There's nothing better than fresh air and the view of a corn field as it grows.
4. You learn that there are two kinds of people: International Harvester or John Deere and Ford or Chevy.
In the country, trucks and tractors are so much more than a means of transportation. These two machines are a means of expressing oneself and a way to create friendships or rivalry whichever the case may be. But, in all honesty, there is no competition because International Harvester tractors are simply the best.
5. You learn responsibility and teamwork.
Farming isn't a one person job; therefore, the more people helping to get a job done, the better it is. Plus, the weather will only cooperate for so long which makes it crucial to work together with other people and get the work done within a timely manner.
6. You learn how to help other people without expecting anything in return.
As previously mentioned, farming isn't a one person job so helping others when they are in need is key to not only their success but also your own. Also, you never know when you might be the one who needs help.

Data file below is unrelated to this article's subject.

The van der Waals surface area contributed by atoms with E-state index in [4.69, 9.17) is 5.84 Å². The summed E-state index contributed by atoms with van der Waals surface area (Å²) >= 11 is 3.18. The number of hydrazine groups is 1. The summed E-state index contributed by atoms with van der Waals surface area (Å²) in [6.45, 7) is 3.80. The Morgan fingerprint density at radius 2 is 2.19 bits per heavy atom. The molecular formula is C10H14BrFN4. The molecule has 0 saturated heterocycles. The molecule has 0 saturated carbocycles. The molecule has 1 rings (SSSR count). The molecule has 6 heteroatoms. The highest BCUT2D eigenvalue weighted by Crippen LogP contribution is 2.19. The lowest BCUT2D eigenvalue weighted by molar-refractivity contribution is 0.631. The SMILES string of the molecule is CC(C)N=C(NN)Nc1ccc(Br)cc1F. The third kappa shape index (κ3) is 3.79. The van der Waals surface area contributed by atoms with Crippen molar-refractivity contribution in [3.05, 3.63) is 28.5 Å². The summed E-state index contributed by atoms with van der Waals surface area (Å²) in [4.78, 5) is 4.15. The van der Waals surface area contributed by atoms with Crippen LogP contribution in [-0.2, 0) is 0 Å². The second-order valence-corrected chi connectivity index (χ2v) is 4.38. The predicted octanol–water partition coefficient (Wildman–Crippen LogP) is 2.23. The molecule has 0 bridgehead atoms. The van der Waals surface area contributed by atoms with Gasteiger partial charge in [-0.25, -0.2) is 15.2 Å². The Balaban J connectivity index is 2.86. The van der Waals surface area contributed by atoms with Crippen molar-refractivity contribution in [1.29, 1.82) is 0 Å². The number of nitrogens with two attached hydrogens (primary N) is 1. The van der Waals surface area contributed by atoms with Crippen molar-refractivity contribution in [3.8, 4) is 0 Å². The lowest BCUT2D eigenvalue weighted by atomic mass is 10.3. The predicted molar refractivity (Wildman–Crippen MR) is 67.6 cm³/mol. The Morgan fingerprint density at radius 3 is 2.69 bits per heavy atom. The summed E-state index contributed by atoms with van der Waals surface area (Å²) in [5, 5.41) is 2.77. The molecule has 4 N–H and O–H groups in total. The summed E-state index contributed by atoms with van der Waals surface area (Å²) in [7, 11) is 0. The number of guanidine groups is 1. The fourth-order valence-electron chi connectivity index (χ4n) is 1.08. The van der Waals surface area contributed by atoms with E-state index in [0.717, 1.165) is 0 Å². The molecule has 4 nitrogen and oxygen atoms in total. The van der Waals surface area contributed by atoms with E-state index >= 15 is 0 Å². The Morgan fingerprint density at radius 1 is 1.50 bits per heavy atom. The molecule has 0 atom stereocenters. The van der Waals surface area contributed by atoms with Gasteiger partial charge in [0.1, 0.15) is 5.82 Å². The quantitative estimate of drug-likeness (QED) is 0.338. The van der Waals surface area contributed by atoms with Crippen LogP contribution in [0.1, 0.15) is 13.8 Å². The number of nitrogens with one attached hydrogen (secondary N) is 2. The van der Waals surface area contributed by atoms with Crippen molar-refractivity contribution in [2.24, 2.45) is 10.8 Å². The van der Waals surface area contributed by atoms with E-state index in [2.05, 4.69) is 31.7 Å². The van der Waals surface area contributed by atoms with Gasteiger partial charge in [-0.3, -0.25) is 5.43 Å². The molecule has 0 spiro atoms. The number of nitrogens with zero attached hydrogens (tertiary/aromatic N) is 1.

7. You learn where your food comes from and believe that the food that you produced will always be better than anything store bought.
On a farm, the cattle are raised by you and your family from the time the animal is born until it is fully matured. You know exactly how much grain it was fed verses grass, how frequently it went outside and if the animal had been treated with any antibiotic. Or, you plowed the ground and planted that field of sweet corn and watched it grow daily. Nothing tastes better than something you worked hard to produce and watched mature.
8. You learn how to care for animals and after awhile see them as a part of the family.
9. You learn that no matter how hard you work, something will always go wrong and it will usually be during harvest or planting season.